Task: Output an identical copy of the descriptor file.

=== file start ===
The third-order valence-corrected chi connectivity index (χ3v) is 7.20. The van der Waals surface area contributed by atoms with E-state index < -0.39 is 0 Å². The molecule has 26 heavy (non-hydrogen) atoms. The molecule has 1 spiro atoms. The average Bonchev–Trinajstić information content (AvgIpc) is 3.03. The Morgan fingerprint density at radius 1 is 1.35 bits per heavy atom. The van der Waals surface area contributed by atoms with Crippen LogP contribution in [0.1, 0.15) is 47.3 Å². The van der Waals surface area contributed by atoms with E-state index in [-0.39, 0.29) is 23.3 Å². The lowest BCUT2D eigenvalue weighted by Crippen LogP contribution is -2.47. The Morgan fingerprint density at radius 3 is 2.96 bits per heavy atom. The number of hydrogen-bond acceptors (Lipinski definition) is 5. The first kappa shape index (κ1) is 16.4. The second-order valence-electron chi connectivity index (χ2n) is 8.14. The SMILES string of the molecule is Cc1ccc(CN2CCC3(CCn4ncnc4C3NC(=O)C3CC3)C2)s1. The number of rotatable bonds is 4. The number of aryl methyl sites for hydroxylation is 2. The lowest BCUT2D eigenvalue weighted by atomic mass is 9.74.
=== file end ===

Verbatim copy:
The third-order valence-corrected chi connectivity index (χ3v) is 7.20. The van der Waals surface area contributed by atoms with E-state index < -0.39 is 0 Å². The molecule has 26 heavy (non-hydrogen) atoms. The molecule has 1 spiro atoms. The average Bonchev–Trinajstić information content (AvgIpc) is 3.03. The Morgan fingerprint density at radius 1 is 1.35 bits per heavy atom. The van der Waals surface area contributed by atoms with Crippen LogP contribution in [0.1, 0.15) is 47.3 Å². The van der Waals surface area contributed by atoms with E-state index in [-0.39, 0.29) is 23.3 Å². The lowest BCUT2D eigenvalue weighted by Crippen LogP contribution is -2.47. The Morgan fingerprint density at radius 3 is 2.96 bits per heavy atom. The number of hydrogen-bond acceptors (Lipinski definition) is 5. The first kappa shape index (κ1) is 16.4. The second-order valence-electron chi connectivity index (χ2n) is 8.14. The SMILES string of the molecule is Cc1ccc(CN2CCC3(CCn4ncnc4C3NC(=O)C3CC3)C2)s1. The number of rotatable bonds is 4. The number of aryl methyl sites for hydroxylation is 2. The lowest BCUT2D eigenvalue weighted by atomic mass is 9.74.